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Yesterday, the Cougar Bay Osprey Association received yet another rejection letter from its least favorite correspondent, the Idaho Department of Lands. This time the letter came through their attorney in the Idaho Attorney General’s office. The letter affirmed the Department’s outright rejection of the application to protect the pilings and booms in Cougar Bay for osprey habitat and quiet recreation.

The letter rationalizes the Department’s position by stating that the Osprey Association is not a “sort of governmental or public entity” that can apply for a permit, nor is it an entity “empowered” by such a public entity to do so. Moreover, the letter insinuates that there is absolutely no circumstance under which the Osprey Association can make an application to protect wildlife and recreation values for the general public, even if quite clearly consistent with the public trust. Indeed, under the Attorney General’s interpretation, private entities, either for-profit or non-profit, are quite literally banned from doing on-the-water restoration in Idaho.

Attorney Scott Reed is reviewing his options with his Osprey Association client, but the AG interpretation appears to be clearly problematic. Stay tuned.

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We got word last night that the City of Harrison, a town of fewer than 300 people, will be annexing the Powderhorn peninsula for a development of more than 1000 homes. Seemingly hell-bent on their own destruction, the Harrison City Council voted 4 to 1 in favor of the annexation. The unprecedented annexation will connect across the open waters of the Coeur d’Alene River where it meets with the Lake.

The massive development will take place along scenic Highway 97, a busy and curving and narrow two lane road. It will take place on a dry peninsula, and will require water to be drawn from the City’s water system. The proposal ran into a headwind in Kootenai County as inconsistent with the comprehensive plan and the rural character of the area. The annexation by Harrison is an end run around the County’s approval process.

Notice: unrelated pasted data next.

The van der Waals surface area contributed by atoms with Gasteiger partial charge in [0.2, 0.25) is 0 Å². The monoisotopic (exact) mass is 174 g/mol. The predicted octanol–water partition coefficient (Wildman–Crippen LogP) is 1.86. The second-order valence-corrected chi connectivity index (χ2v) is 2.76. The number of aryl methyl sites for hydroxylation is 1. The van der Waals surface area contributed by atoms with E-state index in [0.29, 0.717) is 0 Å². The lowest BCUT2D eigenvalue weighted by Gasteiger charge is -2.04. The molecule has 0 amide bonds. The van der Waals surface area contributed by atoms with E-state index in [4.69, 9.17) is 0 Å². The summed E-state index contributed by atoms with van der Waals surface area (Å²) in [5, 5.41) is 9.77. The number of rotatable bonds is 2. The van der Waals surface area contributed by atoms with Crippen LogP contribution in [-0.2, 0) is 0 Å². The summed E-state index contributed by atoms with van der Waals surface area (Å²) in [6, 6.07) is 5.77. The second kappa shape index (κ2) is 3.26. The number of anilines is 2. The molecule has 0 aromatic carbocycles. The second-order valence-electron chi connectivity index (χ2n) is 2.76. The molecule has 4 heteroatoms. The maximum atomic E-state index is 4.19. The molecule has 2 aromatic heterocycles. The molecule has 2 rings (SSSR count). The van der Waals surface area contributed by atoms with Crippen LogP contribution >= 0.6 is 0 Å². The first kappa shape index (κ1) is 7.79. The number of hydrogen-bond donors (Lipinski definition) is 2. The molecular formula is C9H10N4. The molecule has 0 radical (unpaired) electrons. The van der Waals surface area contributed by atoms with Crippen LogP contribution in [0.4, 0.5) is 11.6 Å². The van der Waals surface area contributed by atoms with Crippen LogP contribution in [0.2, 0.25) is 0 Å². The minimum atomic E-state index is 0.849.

Because the Coeur d’Alene Tribe has claim to the lakebed, across which the annexation would occur, the Harrison City Council agreed to a deal which satisfied the Tribal interests. In essence, Harrison agreed to relinquish control over a disputed extension of the municipal boundary in 1983, in exchange for the Tribe’s consent to the annexation. (Map shown above.)

It still isn’t at all clear that the annexation is legal. There’s a very real question as to whether the jump across open water maintains the necessary contiguity for an annexation of the type requested by the developer.  Along with the procedures used for this type of annexation, the whole thing is likely to end up in Court.

Legal technicality notwithstanding, the annexation is a stunning example of dumb growth. Here, a small town has essentially annexed itself out of existence. Control over Harrison’s future will no longer be held by the current townsfolk, but rather the influx of residents to the unconnected other side of the river. Water decisions, sewer decisions, road decisions will eventually be made to service the sprawling golf course development on the peninsula, not the charming small town by the Lake.